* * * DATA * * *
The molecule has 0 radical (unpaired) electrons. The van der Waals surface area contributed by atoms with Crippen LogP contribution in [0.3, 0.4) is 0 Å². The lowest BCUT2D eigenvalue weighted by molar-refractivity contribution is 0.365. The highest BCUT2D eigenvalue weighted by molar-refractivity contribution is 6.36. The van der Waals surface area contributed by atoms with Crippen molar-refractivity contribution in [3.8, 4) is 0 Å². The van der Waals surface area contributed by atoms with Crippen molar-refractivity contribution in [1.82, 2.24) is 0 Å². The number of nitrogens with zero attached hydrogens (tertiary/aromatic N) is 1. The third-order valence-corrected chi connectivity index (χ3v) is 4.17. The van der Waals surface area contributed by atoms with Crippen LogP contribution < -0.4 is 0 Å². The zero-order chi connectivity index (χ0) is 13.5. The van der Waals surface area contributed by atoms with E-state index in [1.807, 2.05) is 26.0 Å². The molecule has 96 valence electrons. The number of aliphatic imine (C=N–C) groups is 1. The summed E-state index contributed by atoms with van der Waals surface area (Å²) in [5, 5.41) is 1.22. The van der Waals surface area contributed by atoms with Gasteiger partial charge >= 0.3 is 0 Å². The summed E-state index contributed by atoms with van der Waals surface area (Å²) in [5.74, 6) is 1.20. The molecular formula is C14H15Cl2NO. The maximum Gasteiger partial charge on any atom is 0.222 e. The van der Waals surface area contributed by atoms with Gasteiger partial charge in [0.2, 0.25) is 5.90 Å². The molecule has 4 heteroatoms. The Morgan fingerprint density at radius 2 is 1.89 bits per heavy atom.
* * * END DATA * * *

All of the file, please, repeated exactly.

The molecule has 0 radical (unpaired) electrons. The van der Waals surface area contributed by atoms with Crippen LogP contribution in [0.3, 0.4) is 0 Å². The lowest BCUT2D eigenvalue weighted by molar-refractivity contribution is 0.365. The highest BCUT2D eigenvalue weighted by molar-refractivity contribution is 6.36. The van der Waals surface area contributed by atoms with Crippen molar-refractivity contribution in [3.8, 4) is 0 Å². The van der Waals surface area contributed by atoms with Crippen molar-refractivity contribution in [1.82, 2.24) is 0 Å². The number of nitrogens with zero attached hydrogens (tertiary/aromatic N) is 1. The third-order valence-corrected chi connectivity index (χ3v) is 4.17. The van der Waals surface area contributed by atoms with Crippen LogP contribution < -0.4 is 0 Å². The zero-order chi connectivity index (χ0) is 13.5. The van der Waals surface area contributed by atoms with E-state index in [1.807, 2.05) is 26.0 Å². The molecule has 96 valence electrons. The number of aliphatic imine (C=N–C) groups is 1. The summed E-state index contributed by atoms with van der Waals surface area (Å²) in [5, 5.41) is 1.22. The van der Waals surface area contributed by atoms with Gasteiger partial charge >= 0.3 is 0 Å². The summed E-state index contributed by atoms with van der Waals surface area (Å²) in [5.74, 6) is 1.20. The molecular formula is C14H15Cl2NO. The maximum Gasteiger partial charge on any atom is 0.222 e. The van der Waals surface area contributed by atoms with Gasteiger partial charge in [0.2, 0.25) is 5.90 Å². The molecule has 4 heteroatoms. The Morgan fingerprint density at radius 2 is 1.89 bits per heavy atom.